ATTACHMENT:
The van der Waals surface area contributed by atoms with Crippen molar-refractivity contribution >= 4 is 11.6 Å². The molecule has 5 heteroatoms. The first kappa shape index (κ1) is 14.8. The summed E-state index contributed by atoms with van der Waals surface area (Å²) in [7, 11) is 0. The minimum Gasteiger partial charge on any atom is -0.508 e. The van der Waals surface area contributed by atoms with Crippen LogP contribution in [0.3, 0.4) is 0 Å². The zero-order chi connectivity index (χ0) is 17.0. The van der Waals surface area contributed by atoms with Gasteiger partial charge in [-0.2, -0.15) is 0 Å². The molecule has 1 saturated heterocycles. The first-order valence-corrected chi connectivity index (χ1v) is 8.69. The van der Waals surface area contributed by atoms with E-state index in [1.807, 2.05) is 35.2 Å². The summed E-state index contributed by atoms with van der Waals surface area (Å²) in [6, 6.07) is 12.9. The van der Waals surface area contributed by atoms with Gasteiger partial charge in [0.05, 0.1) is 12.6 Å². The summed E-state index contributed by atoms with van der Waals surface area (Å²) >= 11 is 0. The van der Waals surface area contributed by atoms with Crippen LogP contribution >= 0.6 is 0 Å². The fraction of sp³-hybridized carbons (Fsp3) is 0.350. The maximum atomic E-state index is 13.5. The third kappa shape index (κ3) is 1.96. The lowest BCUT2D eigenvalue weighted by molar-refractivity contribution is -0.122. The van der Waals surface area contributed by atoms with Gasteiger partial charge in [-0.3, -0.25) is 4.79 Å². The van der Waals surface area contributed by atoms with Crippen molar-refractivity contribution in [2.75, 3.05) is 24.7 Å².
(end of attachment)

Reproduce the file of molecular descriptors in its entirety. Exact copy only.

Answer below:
The van der Waals surface area contributed by atoms with Crippen molar-refractivity contribution >= 4 is 11.6 Å². The molecule has 5 heteroatoms. The first kappa shape index (κ1) is 14.8. The summed E-state index contributed by atoms with van der Waals surface area (Å²) in [7, 11) is 0. The minimum Gasteiger partial charge on any atom is -0.508 e. The van der Waals surface area contributed by atoms with Crippen LogP contribution in [0.3, 0.4) is 0 Å². The zero-order chi connectivity index (χ0) is 17.0. The van der Waals surface area contributed by atoms with Gasteiger partial charge in [-0.2, -0.15) is 0 Å². The molecule has 1 saturated heterocycles. The first-order valence-corrected chi connectivity index (χ1v) is 8.69. The van der Waals surface area contributed by atoms with E-state index in [1.807, 2.05) is 35.2 Å². The summed E-state index contributed by atoms with van der Waals surface area (Å²) in [6, 6.07) is 12.9. The van der Waals surface area contributed by atoms with Gasteiger partial charge in [0.05, 0.1) is 12.6 Å². The summed E-state index contributed by atoms with van der Waals surface area (Å²) >= 11 is 0. The van der Waals surface area contributed by atoms with Crippen LogP contribution >= 0.6 is 0 Å². The fraction of sp³-hybridized carbons (Fsp3) is 0.350. The maximum atomic E-state index is 13.5. The third kappa shape index (κ3) is 1.96. The lowest BCUT2D eigenvalue weighted by molar-refractivity contribution is -0.122. The van der Waals surface area contributed by atoms with Gasteiger partial charge in [-0.3, -0.25) is 4.79 Å². The van der Waals surface area contributed by atoms with Crippen molar-refractivity contribution in [2.75, 3.05) is 24.7 Å².